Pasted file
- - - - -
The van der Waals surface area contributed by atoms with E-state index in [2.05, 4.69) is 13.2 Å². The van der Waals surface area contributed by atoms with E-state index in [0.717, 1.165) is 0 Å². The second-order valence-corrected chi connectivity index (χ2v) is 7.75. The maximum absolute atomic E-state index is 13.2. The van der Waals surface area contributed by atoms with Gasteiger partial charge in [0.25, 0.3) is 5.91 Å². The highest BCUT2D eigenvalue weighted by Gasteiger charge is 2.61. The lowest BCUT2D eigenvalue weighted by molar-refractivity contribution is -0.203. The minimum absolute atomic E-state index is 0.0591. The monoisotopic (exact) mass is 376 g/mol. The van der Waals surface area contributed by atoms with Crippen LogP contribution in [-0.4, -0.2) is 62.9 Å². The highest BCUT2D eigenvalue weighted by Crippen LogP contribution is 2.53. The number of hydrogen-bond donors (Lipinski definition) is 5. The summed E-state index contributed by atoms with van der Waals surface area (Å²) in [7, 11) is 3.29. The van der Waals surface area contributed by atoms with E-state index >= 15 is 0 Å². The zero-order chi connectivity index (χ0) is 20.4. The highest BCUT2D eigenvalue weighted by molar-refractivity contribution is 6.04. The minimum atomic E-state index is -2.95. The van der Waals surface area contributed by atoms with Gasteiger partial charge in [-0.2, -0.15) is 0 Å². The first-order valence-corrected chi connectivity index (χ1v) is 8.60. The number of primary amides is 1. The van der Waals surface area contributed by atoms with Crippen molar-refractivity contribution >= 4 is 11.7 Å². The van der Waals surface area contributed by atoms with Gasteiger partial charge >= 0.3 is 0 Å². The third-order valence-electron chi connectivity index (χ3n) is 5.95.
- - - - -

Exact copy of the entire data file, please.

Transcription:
The van der Waals surface area contributed by atoms with E-state index in [2.05, 4.69) is 13.2 Å². The van der Waals surface area contributed by atoms with E-state index in [0.717, 1.165) is 0 Å². The second-order valence-corrected chi connectivity index (χ2v) is 7.75. The maximum absolute atomic E-state index is 13.2. The van der Waals surface area contributed by atoms with Gasteiger partial charge in [0.25, 0.3) is 5.91 Å². The highest BCUT2D eigenvalue weighted by Gasteiger charge is 2.61. The lowest BCUT2D eigenvalue weighted by molar-refractivity contribution is -0.203. The minimum absolute atomic E-state index is 0.0591. The monoisotopic (exact) mass is 376 g/mol. The van der Waals surface area contributed by atoms with Crippen LogP contribution in [-0.4, -0.2) is 62.9 Å². The highest BCUT2D eigenvalue weighted by Crippen LogP contribution is 2.53. The number of hydrogen-bond donors (Lipinski definition) is 5. The summed E-state index contributed by atoms with van der Waals surface area (Å²) in [7, 11) is 3.29. The van der Waals surface area contributed by atoms with E-state index >= 15 is 0 Å². The zero-order chi connectivity index (χ0) is 20.4. The highest BCUT2D eigenvalue weighted by molar-refractivity contribution is 6.04. The minimum atomic E-state index is -2.95. The van der Waals surface area contributed by atoms with Gasteiger partial charge in [-0.2, -0.15) is 0 Å². The first-order valence-corrected chi connectivity index (χ1v) is 8.60. The number of primary amides is 1. The van der Waals surface area contributed by atoms with Crippen molar-refractivity contribution >= 4 is 11.7 Å². The van der Waals surface area contributed by atoms with Gasteiger partial charge >= 0.3 is 0 Å². The third-order valence-electron chi connectivity index (χ3n) is 5.95.